During air removal (sometimes called pre-conditioning) to achieve a partial vacuum, the presentation of the device and its packaging in the load needs to be considered. The strength of the packaging seal is important but it is also crucial to ensure that it remains intact. In the presence of mixed loads it is important to ensure that there is a gas pathway to ensure that air can be removed. This usually involves clever presentation in the load pattern. Having two impermeable materials back to back should be avoided, unless there is sufficient air movement from either a stopper, or tubing.
During a hybrid mix of moist steam and air cycle it is the same principle. For example, in the case of syringes, a gas pathway is needed that is not going to cause the stopper or syringe cap to explode off the syringe. Gas usually traverses down the plunger and, thus, most plungers have more than one lip to attain a pressure difference throughout the device. Gas always takes the path of least resistance so it will travel down the plunger into the chamber for removal.
In the case of syringes, a gas pathway is needed that is not going to cause the stopper or syringe cap to explode off the syringe
The attaining temperature phase is where a full vacuum is reached and steam is introduced into the chamber. The way the load is presented has to be considered, as well as the “thermal loading” of the load. This is the amount of energy needed to be introduced into the steriliser to reach the sterilisation temperature. If the thermal load is greater than the normal load designed for the autoclave, then it will be necessary to add additional pulses, or introduce the steam at a quicker rate into the chamber.
Additional pulses bring challenges to maintaining the sterile packaging, and also to the physical condition of the device. During this phase of the cycle, a sterile wound dressing pack acts like a set of bellows – expanding and contracting with the pulse. This adds strain to the packaging integrity. If in a mixed load and the device is a prefilled syringe, then the materials of construction will start to expand during the pulsing. This allows the functionality of the device to be compromised. The materials of construction must be able to expand and contract like a set of bellows.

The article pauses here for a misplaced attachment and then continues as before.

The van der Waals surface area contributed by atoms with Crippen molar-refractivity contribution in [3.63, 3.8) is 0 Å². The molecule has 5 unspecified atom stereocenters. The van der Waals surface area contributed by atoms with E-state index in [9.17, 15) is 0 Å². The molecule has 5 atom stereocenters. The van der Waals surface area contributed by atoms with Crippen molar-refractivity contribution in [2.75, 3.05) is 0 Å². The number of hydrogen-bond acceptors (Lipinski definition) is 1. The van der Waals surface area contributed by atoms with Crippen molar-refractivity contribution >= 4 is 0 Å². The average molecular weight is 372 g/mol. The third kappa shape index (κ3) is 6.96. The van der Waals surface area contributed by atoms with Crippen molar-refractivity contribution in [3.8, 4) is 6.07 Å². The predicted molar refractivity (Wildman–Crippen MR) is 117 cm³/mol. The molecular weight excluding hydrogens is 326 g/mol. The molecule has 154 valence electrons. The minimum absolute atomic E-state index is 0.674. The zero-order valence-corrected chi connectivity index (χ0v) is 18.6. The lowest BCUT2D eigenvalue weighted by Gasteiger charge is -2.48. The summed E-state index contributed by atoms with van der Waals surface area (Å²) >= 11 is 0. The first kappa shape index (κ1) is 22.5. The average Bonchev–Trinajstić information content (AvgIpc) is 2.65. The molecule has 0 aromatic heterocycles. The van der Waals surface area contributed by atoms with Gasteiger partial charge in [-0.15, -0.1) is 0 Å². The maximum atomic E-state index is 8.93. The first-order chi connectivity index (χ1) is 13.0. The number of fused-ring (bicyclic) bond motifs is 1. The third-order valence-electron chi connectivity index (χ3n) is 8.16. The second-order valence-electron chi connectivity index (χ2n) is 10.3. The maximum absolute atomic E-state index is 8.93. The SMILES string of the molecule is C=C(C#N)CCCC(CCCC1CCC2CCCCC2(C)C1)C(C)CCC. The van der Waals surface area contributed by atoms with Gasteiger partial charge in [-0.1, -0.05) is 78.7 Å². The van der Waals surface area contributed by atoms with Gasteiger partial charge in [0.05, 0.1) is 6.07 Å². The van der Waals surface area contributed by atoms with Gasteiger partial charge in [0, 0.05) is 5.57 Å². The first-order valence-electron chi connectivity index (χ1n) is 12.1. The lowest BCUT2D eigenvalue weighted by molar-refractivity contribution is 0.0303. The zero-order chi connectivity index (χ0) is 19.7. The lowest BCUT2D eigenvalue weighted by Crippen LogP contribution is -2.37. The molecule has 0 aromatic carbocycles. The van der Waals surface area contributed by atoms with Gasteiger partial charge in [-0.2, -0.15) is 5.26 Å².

Introducing steam more quickly into the chamber is usually the safest option, but that in itself brings its own challenges. Quickening the addition of steam to the load usually means that the saturation of the materials happens more quickly, which means additional drying is required later on in the cycle.
Attempts should always be made to design the cycle up front to meet the required sterilisation cycle times
The greater thermal loading of the steam into the chamber also usually results in a greater risk of “Super heat” being generated during sterilisation. Super heat is where steam is converted into temperature as the energy of the steam exceeds the pressure equilibrium within the chamber. This usually results in a non-compliant sterilisation cycle. Steam speed can be controlled by increasing the length of the pulse and by maintaining the steam flow as a constant, i.e. the sterilisation phase exceeds the temperature range of sterilisation (>134°C to 137°C).
Considerations of the cycle during the sterilisation phase should be kept to a minimum. The cycle has to meet the temperature profile defined in the standards for the required duration of the sterilisation phase. It is, therefore, advisable to leave this section of the cycle well alone. Attempts should always be made to design the cycle up front to meet the required sterilisation cycle times.
However, if issues arise during this phase there is a limit to what can be done. The main problem is maintaining the equilibrium of the sterilisation temperature and the pressure required to sterilise the device. This equilibrium is dependent on how the autoclave controller responds and the location and capability of the proportional valve – the valve where steam leaves the chamber. This means, if super heat occurs, that steam needs to be allowed to leave the chamber. The proportional valve will be adjusted to allow more steam to escape the chamber.
The general problem of the drying phase is that the phase is either not long enough or effective for the thermal loading of the chamber, resulting in wet devices and packaging once the cycle has finished.
Drying is achieved by pulsing the chamber with air. This pulsing is not as strong as the pulsing used to achieve sterilisation, however, with wet paper packaging it is easier to rip and penetrate the sterile barrier during the bellowing effect. Thus the positioning of the devices in the load is critical to allow air penetration and a gas pathway. To improve the drying phase, the number of pulses can be increased and the speed of the air to be introduced can be increased. However, it is usually the addition of an extra pulse or the change in the length of the pulse that is used to improve drying of the load.
To summarise, cycle development needs to cover the following: